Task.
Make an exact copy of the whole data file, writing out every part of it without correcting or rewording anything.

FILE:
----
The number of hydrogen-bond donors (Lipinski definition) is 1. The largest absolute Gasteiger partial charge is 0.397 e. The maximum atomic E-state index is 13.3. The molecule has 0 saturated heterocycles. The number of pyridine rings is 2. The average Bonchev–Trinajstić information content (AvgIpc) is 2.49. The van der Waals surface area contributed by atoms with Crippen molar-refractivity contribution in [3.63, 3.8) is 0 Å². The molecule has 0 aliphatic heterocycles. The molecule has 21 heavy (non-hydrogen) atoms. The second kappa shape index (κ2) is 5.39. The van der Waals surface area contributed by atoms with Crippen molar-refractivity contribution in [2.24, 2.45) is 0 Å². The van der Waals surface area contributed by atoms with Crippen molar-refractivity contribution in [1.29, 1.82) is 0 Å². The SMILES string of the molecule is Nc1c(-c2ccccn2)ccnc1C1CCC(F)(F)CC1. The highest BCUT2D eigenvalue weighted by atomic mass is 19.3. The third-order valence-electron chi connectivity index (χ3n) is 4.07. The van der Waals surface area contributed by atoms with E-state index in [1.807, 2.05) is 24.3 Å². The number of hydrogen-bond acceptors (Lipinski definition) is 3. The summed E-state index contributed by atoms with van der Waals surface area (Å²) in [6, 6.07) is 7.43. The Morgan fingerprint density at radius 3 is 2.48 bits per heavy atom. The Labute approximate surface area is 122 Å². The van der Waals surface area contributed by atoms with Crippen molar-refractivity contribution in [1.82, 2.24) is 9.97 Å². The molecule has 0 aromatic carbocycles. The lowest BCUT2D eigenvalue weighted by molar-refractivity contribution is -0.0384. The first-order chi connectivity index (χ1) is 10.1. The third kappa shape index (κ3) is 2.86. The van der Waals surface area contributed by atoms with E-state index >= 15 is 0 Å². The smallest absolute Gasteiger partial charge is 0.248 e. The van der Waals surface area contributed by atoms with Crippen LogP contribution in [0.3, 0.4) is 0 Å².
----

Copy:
The number of hydrogen-bond donors (Lipinski definition) is 1. The largest absolute Gasteiger partial charge is 0.397 e. The maximum atomic E-state index is 13.3. The molecule has 0 saturated heterocycles. The number of pyridine rings is 2. The average Bonchev–Trinajstić information content (AvgIpc) is 2.49. The van der Waals surface area contributed by atoms with Crippen molar-refractivity contribution in [3.63, 3.8) is 0 Å². The molecule has 0 aliphatic heterocycles. The molecule has 21 heavy (non-hydrogen) atoms. The second kappa shape index (κ2) is 5.39. The van der Waals surface area contributed by atoms with Crippen molar-refractivity contribution in [2.24, 2.45) is 0 Å². The van der Waals surface area contributed by atoms with Crippen molar-refractivity contribution in [1.29, 1.82) is 0 Å². The SMILES string of the molecule is Nc1c(-c2ccccn2)ccnc1C1CCC(F)(F)CC1. The highest BCUT2D eigenvalue weighted by atomic mass is 19.3. The third-order valence-electron chi connectivity index (χ3n) is 4.07. The van der Waals surface area contributed by atoms with E-state index in [1.807, 2.05) is 24.3 Å². The number of hydrogen-bond acceptors (Lipinski definition) is 3. The summed E-state index contributed by atoms with van der Waals surface area (Å²) in [6, 6.07) is 7.43. The Morgan fingerprint density at radius 3 is 2.48 bits per heavy atom. The Labute approximate surface area is 122 Å². The van der Waals surface area contributed by atoms with Crippen molar-refractivity contribution in [1.82, 2.24) is 9.97 Å². The molecule has 0 aromatic carbocycles. The lowest BCUT2D eigenvalue weighted by molar-refractivity contribution is -0.0384. The first-order chi connectivity index (χ1) is 10.1. The third kappa shape index (κ3) is 2.86. The van der Waals surface area contributed by atoms with E-state index >= 15 is 0 Å². The smallest absolute Gasteiger partial charge is 0.248 e. The van der Waals surface area contributed by atoms with Crippen LogP contribution in [0.3, 0.4) is 0 Å².